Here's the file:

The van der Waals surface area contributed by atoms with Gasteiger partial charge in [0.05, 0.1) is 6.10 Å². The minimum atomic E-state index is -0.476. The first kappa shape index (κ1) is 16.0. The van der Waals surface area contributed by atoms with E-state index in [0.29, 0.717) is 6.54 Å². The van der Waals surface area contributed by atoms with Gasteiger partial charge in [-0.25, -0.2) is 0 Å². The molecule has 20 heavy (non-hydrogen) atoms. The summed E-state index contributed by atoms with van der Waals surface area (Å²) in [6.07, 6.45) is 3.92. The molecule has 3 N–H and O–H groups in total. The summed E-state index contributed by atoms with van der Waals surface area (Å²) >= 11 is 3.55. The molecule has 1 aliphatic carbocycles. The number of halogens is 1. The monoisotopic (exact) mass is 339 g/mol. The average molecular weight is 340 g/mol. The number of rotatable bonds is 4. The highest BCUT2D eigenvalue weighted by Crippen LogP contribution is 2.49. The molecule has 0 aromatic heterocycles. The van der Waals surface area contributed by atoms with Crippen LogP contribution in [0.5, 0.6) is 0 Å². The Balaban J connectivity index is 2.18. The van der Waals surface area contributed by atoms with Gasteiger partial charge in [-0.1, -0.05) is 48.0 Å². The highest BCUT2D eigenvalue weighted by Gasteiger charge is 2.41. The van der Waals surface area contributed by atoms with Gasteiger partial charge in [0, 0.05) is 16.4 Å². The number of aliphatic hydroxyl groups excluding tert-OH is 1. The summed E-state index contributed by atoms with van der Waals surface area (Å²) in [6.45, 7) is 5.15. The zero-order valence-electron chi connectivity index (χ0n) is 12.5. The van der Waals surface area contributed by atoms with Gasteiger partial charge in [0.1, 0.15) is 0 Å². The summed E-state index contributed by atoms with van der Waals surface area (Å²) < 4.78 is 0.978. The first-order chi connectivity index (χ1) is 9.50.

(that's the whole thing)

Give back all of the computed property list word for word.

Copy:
The van der Waals surface area contributed by atoms with Gasteiger partial charge in [0.05, 0.1) is 6.10 Å². The minimum atomic E-state index is -0.476. The first kappa shape index (κ1) is 16.0. The van der Waals surface area contributed by atoms with E-state index in [0.29, 0.717) is 6.54 Å². The van der Waals surface area contributed by atoms with Gasteiger partial charge in [-0.25, -0.2) is 0 Å². The molecule has 20 heavy (non-hydrogen) atoms. The summed E-state index contributed by atoms with van der Waals surface area (Å²) in [6.07, 6.45) is 3.92. The molecule has 3 N–H and O–H groups in total. The summed E-state index contributed by atoms with van der Waals surface area (Å²) >= 11 is 3.55. The molecule has 1 aliphatic carbocycles. The number of halogens is 1. The monoisotopic (exact) mass is 339 g/mol. The average molecular weight is 340 g/mol. The number of rotatable bonds is 4. The highest BCUT2D eigenvalue weighted by Crippen LogP contribution is 2.49. The molecule has 0 aromatic heterocycles. The van der Waals surface area contributed by atoms with Crippen LogP contribution in [0.5, 0.6) is 0 Å². The Balaban J connectivity index is 2.18. The van der Waals surface area contributed by atoms with Gasteiger partial charge in [-0.1, -0.05) is 48.0 Å². The highest BCUT2D eigenvalue weighted by Gasteiger charge is 2.41. The van der Waals surface area contributed by atoms with Gasteiger partial charge in [0, 0.05) is 16.4 Å². The number of aliphatic hydroxyl groups excluding tert-OH is 1. The summed E-state index contributed by atoms with van der Waals surface area (Å²) in [6.45, 7) is 5.15. The zero-order valence-electron chi connectivity index (χ0n) is 12.5. The van der Waals surface area contributed by atoms with Gasteiger partial charge in [0.1, 0.15) is 0 Å². The summed E-state index contributed by atoms with van der Waals surface area (Å²) < 4.78 is 0.978. The first-order chi connectivity index (χ1) is 9.50.